I therefore refuse your EEA Family Permit application as I am not satisfied that you meet all the requirements of regulation 12 (see ECGs EUN2.23) of the Immigration (European Economic Area) Regulations 2016.

4. Following the appellant lodging his appeal the matter was reviewed by an Entry Clearance Manager (ECM) who on 25 January 2020 upheld the decision of the ECO for the following reasons:

I have reviewed the assertions as set out in the grounds of appeal. However, I note the appellant has failed to supply any further supporting evidence alongside the appeal papers to be considered in the course of this review.

Based on the evidence available, I am satisfied that the ECO has considered the application against the correct provision within the Immigration (European Economic Area) Regulations 2016 and I am satisfied that the ECO has applied the balance of probabilities in assessing the initial application.

In light of the above considerations and without further documentary evidence to consider, I maintain the ECO’s initial decision to refuse entry clearance.

5. Having considered both the documentary and oral evidence provided the Judge sets out relevant findings of fact from [16] of the decision under appeal. The Judge found it uncontroversial that the Sponsor is an EEA citizen exercising treaty rights and that the appellant is related to him as claimed [16]. The Judge notes that it was agreed that the central and single issue in the appeal was that of dependency.
6. In addition to the documentary evidence the Judge also heard oral evidence from Mr Begum but was not satisfied that the appellant is dependent on him, as claimed, for the reasons set out between [19 – 23] of the decision under challenge in which the Judge writes:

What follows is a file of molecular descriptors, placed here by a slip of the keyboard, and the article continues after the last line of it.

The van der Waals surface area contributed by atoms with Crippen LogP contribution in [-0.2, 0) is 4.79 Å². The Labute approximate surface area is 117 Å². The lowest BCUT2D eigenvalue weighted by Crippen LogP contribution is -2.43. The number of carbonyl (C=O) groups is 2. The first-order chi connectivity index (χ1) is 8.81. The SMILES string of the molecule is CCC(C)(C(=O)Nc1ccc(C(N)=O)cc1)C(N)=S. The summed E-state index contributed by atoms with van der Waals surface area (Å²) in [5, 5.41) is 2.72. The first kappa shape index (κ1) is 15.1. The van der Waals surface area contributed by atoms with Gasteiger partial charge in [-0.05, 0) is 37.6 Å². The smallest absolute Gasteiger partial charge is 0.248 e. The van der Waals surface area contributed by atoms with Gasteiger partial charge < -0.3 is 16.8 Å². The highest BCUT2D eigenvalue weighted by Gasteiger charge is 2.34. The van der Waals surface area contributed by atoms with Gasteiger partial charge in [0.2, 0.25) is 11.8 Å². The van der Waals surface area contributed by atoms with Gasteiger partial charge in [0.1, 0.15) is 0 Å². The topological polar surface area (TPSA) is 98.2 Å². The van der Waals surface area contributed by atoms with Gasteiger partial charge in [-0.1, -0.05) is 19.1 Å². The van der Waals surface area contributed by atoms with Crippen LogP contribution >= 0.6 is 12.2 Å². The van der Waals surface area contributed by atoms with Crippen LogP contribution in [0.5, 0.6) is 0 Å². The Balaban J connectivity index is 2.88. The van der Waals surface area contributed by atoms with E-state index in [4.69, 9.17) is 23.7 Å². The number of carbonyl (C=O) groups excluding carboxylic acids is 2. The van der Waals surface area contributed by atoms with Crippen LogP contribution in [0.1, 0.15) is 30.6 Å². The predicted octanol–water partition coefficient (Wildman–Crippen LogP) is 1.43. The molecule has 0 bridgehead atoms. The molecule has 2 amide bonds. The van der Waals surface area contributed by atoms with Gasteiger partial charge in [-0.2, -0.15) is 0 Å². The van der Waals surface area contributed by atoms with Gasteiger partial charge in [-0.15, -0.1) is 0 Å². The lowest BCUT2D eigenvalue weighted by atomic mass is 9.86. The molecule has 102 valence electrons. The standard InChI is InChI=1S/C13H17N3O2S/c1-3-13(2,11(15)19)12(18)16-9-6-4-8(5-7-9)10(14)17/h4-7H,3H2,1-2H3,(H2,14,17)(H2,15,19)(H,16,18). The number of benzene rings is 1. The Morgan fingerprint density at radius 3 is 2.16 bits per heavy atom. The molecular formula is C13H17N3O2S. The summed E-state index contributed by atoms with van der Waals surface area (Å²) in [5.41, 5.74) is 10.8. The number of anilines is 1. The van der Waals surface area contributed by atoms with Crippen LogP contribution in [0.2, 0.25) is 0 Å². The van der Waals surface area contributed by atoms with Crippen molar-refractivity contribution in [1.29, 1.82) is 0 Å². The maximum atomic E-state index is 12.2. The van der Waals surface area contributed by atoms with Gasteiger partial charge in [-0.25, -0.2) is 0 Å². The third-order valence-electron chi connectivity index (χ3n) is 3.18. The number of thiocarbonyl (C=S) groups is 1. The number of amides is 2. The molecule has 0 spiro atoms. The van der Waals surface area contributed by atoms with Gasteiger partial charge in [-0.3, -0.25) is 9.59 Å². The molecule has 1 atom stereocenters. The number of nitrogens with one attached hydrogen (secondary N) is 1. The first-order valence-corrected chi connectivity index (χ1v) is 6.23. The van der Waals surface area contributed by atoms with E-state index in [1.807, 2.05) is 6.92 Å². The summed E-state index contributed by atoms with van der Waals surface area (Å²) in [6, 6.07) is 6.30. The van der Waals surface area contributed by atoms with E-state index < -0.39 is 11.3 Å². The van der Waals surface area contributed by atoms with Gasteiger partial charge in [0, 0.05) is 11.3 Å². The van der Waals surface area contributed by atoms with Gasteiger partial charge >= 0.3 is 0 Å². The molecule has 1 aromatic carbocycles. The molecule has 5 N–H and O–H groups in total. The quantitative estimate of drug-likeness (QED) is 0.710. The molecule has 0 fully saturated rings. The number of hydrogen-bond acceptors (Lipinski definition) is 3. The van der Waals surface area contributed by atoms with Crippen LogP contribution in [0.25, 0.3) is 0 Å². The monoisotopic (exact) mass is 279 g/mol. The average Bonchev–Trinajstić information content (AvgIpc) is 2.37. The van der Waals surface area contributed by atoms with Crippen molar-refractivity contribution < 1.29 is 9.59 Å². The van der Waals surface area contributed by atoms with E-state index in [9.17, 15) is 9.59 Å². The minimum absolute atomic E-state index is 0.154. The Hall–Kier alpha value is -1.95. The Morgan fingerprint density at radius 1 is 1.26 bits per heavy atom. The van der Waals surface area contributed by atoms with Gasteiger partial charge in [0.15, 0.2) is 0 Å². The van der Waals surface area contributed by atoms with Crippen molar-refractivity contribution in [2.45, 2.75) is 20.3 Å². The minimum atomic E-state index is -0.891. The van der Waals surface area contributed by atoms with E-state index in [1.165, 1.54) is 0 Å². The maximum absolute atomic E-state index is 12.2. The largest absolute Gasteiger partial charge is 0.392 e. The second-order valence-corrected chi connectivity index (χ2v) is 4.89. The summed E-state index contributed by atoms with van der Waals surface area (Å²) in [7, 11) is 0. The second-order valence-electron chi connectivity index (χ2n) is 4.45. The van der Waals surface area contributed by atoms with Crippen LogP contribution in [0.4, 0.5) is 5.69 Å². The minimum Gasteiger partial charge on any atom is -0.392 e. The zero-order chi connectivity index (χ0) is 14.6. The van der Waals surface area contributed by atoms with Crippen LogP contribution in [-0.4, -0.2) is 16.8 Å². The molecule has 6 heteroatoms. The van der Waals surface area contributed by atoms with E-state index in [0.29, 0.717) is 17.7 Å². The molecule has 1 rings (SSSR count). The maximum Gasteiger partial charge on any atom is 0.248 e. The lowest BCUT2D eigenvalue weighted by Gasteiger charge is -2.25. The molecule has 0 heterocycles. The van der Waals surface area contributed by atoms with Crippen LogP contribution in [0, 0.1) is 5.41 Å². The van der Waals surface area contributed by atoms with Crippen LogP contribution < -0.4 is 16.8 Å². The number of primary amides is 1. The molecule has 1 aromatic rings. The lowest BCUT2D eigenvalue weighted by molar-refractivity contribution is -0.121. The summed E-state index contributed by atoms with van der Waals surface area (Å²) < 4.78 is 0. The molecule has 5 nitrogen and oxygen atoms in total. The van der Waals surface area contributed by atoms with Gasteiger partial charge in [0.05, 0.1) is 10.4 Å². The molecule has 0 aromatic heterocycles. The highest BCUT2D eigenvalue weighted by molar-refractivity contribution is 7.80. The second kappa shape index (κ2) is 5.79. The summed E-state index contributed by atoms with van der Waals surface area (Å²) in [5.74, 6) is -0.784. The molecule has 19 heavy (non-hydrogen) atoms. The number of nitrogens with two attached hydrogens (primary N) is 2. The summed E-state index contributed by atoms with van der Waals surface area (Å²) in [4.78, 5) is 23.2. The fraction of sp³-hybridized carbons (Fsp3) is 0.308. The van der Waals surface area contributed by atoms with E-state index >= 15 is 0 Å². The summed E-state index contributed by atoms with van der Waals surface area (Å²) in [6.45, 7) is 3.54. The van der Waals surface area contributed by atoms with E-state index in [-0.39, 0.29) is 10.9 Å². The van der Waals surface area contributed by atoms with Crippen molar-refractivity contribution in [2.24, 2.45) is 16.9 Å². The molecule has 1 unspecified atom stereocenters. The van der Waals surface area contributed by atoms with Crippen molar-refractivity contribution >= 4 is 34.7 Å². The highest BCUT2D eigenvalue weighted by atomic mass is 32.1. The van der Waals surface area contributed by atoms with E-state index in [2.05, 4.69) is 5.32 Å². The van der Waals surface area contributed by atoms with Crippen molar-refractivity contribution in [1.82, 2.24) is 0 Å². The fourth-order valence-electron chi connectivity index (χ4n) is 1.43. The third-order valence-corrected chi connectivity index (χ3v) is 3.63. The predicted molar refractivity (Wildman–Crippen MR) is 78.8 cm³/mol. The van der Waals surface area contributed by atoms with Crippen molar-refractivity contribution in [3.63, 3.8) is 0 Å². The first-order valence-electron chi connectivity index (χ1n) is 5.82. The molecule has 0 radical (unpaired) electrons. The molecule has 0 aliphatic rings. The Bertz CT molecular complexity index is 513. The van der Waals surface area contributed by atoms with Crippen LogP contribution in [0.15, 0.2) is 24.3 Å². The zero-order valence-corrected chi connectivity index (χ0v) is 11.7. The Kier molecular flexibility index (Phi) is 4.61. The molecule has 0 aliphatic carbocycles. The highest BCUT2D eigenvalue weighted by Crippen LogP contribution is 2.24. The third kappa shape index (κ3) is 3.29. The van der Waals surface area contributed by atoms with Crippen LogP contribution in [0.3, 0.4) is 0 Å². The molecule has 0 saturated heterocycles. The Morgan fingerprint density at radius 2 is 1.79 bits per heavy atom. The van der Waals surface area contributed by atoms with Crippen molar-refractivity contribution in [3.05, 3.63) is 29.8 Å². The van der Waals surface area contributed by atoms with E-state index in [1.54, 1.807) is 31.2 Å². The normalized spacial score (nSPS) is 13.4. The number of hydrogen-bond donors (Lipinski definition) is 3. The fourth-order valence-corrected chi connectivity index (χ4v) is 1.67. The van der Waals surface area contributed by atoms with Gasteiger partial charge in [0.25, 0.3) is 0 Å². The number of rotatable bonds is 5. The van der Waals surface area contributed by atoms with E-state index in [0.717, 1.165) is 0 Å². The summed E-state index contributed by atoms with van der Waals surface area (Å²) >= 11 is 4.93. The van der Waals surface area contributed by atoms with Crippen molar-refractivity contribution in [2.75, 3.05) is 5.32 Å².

19. The case relies heavily on evidence of financial dependence. Mr Begum said in his evidence that the Appellant has been financially dependent for some nine or ten years. However, I have before me a total of eight money transfer slips dating from February 2019 to October 2019. This, in my judgement, is a relatively short period of time, in the context of a dependency that has lasted for more than nine years. I also note that the evidence relates only to a period of time immediately before the application is made, which indicates more that this was produced as evidence to support the application rather than evidence of long-standing and genuine dependency. I am confirmed in this view by the fact that the Appellant provides no evidence at all of continuing financial dependency. The most recent money transfer slip is dated for October 2019. This is 11 days before the application is made. Despite the passing of more than 16 months since then, there is no updated evidence before me of financial support since that date. In my judgement, had this been a case of dependency, the Appellant would have been able to provide evidence of financial dependency for a longer and more sustained period. The timing of the receipts provided leads me to the conclusion that these receipts served the purpose of supporting the application for a family permit, as opposed to demonstrating genuine dependency.